When Saints Help Saints
I have long believed that saints, like the fruit of the vine, grow in clusters. The history of the saints in every age bears this out. Saint Vincent de Paul was no exception. He was in relation with a myriad of other holy souls of France’s Grand Siècle, the age of what Henri Brémond called her “mystical invasion.”
Saint Vincent de Paul
The ravages of The Thirty Years War in Mother Mectilde’s native Lorraine stirred Saint Vincent de Paul to an active compassion. As soon as Monsieur Vincent was informed of the woes that we desolating the Lorraine, he moved quickly to collect offerings everywhere. He sent to this unfortunate country twelve of his missionaries to whom he joined some brothers of his Congregation, who had secrets to treat the plague and knew medicine and surgery. Thus did Saint Vincent’s Congregation of the Mission bring relief to those distressed by the war, those turned out of their homes and reduced to a miserable poverty.
In 1639 Mother Mectilde and her Benedictines were among the many refugees of the War in wandering from place to place in search of a home. One of Saint Vincent’s priests, a certain Julien Guérin, sought to arrange for hospitality at the Abbey of Montmartre in Paris. The Lady Abbess of Montmartre refused to receive the homeless Benedictines professed to the same Rule as herself and the nuns of her great abbey; she argued that the admission of strangers into religious houses caused disorder, and that it was better to refuse the nuns hospitality than to have to turn them out later for unsuitable conduct.
Pilgrimage to Benoîte-Vaux
Mother Mectilde was saddened but undaunted. Five leagues away from Saint-Mihiel, towards the city of Verdun, a little to the left of the course of the Meuse, there was valley made famous by the miraculous revelation of a statue of the Blessed Virgin to a group of lumberjacks, and by the manifestation of Angels singing Ave Maria. (Interesting detail: Had Mother Mectilde followed the Meuse north, she would have arrived in Tegelen in The Netherlands where her daughters have a monastery to this day.) The sanctuary built on the spot was a place of pilgrimage. Mother Mectilde, together with two other nuns, set out on foot for the sanctuary of Notre-Dame de Benoîte-Vaux on 1 August 1641. Upon arrival there, they entrusted their written petition to a Premonstratensian in attendance, who placed it on the altar. Prostrate at the feet of the Blessed Virgin, Mother Mectilde and her companions spent the whole night imploring her protection and assistance. They heard Holy Mass and received Holy Communion at 4:00 in the morning on the second day of August; it was the feast of Our Lady of the Angels. With all possible fervour they recommended their sorry plight again to the Mother of God.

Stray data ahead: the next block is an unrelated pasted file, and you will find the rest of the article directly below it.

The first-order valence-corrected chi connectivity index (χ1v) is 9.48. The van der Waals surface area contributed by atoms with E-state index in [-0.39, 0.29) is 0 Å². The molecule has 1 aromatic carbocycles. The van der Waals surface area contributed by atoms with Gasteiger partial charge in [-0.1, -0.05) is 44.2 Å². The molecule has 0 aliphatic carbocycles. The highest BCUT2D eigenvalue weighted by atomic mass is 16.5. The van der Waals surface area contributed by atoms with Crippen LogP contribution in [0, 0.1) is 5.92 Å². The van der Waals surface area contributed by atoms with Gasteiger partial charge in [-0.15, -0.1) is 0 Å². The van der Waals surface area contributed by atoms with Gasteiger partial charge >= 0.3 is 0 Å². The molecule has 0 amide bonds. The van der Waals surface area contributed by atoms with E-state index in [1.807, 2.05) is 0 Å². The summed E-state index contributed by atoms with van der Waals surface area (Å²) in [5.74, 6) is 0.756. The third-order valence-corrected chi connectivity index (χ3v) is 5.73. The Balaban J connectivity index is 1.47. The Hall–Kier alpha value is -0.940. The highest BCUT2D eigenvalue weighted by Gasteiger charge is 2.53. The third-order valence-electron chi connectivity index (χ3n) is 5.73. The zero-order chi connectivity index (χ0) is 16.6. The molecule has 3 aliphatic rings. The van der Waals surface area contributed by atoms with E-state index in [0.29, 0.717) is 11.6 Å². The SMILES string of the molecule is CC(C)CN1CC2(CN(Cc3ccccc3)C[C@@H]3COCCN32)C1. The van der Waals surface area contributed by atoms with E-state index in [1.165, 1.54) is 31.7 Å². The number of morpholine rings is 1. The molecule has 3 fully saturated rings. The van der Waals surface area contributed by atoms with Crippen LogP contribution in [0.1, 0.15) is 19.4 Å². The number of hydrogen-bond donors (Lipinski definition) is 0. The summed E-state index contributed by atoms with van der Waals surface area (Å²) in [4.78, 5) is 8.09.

When they returned to Saint-Mihiel, it was obvious to all who saw Mother Mectilde and her two companions that they had received extraordinary graces; they seemed transfigured. Much later, Mother Mectilde let slip a few words that intimated that, in the sanctuary of Benoîte-Vaux, Our Lady revealed to her God’s designs on her life. A few days later, a commissary of Monsieur Vincent, named Mathieu Renard, asked to see the prioress and, with no preliminaries, said, “I have come, Mother, to take two of your religious to Montmartre, I have orders to do this, and Madame the Duchess of Aiguillon has provided me with money for the journey.” What happened at Montmartre that caused the Abbess to have so complete a change of heart? On the very night that Mother Mectilde and her companions were praying at the sanctuary of Benoîte-Vaux, the Lady Abbess of Montmartre woke up all of a sudden and summoned the two religious who slept in her bedchamber to look after her in illness. The Abbess was in a dreadful state of fright. She said that it seemed to her that she saw the Most Holy Virgin and her Divine Son reproaching her for her lack of hospitality to the poor homeless Benedictines in the Lorraine; they threatened her with a rigourous judgment should they, through her fault, perish in their misery and need. The next day the Abbess convened her senior religious; all agreed that they had to execute the manifest will of God.
Paris, Saint Louise de Marillac and Saint Vincent de Paul
Mother Mectilde and Mother Louise were chosen to go to Montmartre. They began their journey on 21 August and arrived in Paris on August 28, 1642. Matthieu Renard led them to the home of Mademoiselle Legras (Saint Louise de Marillac) in the Faubourg Saint Martin. Saint Louise de Marillac received the homeless Benedictines with an exquisite charity. The next morning, Mother Mectilde and her companions were presented to Saint Vincent de Paul. The very same day the doors of the grand Abbey of Montmartre opened to welcome them. Once the Lady Abbess had met Mother Mectilde, she wanted nothing more than to keep her at the Abbey of Montmartre.
Towards a New Beginning
It was in uncertainty and poverty that Mother Mectilde de Bar arrived in Paris. After vicissitudes too many to be counted, it was in Paris that Mectilde de Bar laid the foundations of the Benedictines of Perpetual Adoration of the Most Holy Sacrament.
Our Own Need
Eight years ago, my own little Benedictine community was searching for a permanent home to allow our vocation of Eucharistic adoration and intercession for priests to grow and flourish. We entrusted our need and our search to Saint Vincent de Paul. He who helped Mectilde de Bar was not indifferent to our plight. He guided us all the way to Silverstream in County Meath. For this, I want, today, to give public thanks to Saint Vincent.